Bill seeks to increase penalties for cattle rustling
Updated: Friday, April 12, 2013 2:07 PM
By TIM HEARDEN
SACRAMENTO -- A bill in the Legislature seeks to tackle a menace that conjures images of the Old West -- cattle rustling.
The bill by rancher and Assemblyman Frank Bigelow, R-O'Neals, would increase penalties for livestock theft, which he and California Cattlemen's Association officials say is on the rise.
Bigelow's Assembly Bill 924 would base penalties on the value of the livestock stolen and enable prosecutors to seek jail time for repeat offenders of a minimum of 30 days. Money from fines would go to the state's Bureau of Livestock Identification, which investigates thefts.
"I have had livestock stolen, and I've also had livestock just shot in the field by people who just thought it was for giggles," Bigelow said. "I've kind of experienced it all.
"We've seen an increase in value of 60 percent over the last few years, and we've also seen an increase in theft with the increase in value," he said. "It's tough to make a living in the state of California, so every penny counts when you're putting your efforts into a limited profit."
While some outside the industry may think of cattle rustling as just a fixture of old Western movies and TV shows, it's actually a high-tech activity in which thieves steal significant numbers of cattle and sell them in a black market or alter their brands, falsify inspection documents and sneak them out of state, said CCA president Tim Koopmann, a Sunol, Calif., rancher.
In 2012, the Bureau of Livestock Identification reported that 1,110 head of cattle were stolen -- a value of nearly $1 million, Koopmann said. Recent cases have involved grand theft equating to nearly $40,000, the CCA asserts.
When a ranch loses cattle, it not only loses the animals themselves but any genetic improvements the operation is trying to make in its herd, Koopmann said.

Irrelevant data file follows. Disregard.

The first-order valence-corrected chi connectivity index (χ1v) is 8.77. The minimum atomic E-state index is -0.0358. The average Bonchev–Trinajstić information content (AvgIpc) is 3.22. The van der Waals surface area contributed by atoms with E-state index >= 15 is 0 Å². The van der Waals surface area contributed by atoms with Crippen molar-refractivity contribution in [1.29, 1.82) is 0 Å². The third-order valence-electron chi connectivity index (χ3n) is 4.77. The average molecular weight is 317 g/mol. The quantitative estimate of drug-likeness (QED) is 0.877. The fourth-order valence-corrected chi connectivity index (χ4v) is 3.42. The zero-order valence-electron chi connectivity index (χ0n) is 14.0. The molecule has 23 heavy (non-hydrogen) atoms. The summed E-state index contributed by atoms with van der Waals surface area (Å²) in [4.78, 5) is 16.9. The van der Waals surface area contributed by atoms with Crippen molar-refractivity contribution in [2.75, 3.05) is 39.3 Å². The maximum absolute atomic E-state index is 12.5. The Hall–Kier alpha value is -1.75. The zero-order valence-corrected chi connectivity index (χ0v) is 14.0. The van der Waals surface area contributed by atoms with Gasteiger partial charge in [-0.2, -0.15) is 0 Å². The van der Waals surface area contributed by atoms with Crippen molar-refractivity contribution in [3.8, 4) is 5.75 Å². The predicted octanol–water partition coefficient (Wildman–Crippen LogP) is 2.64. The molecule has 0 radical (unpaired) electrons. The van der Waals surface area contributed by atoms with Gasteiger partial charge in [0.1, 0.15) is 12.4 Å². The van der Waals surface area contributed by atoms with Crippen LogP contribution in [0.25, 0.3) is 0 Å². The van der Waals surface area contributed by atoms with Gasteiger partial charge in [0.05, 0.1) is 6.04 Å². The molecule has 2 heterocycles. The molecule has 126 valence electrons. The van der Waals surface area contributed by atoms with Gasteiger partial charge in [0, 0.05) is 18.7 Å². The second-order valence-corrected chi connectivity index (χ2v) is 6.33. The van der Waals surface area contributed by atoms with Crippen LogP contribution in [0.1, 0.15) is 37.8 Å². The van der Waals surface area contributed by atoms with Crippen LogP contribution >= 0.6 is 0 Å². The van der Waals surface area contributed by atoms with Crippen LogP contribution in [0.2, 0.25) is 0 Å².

"If people lose replacement females ... it's darn difficult to replace the genetics," he said. "With today's input costs being the way they are, it's awfully difficult to stay in business anyway. When you're putting together a good genetic package ... to lose them through theft is kind of a tough blow."
The bill doesn't just apply to bovines but includes other livestock such as horses, mules, lambs and hogs. It would not extend to other farm commodities such as walnuts, whose producers experienced a string of baffling thefts last year.
The bill was introduced Feb. 22 and has not yet been assigned to a committee. Bigelow believes it will pass with bipartisan support.
"This isn't a partisan issue," he said. "I think we're doing the right thing. When people steal, they ought to go to jail."
Assembly Bill 924
Proposal: Increase penalties for those convicted of livestock theft
Author: Assemblyman Frank Bigelow, R-O'Neals, http://arc.asm.ca.gov/member/AD5/
Supporters include: California Cattlemen's Association: http://www.calcattlemen.org/
Read the bill: http://leginfo.ca.gov/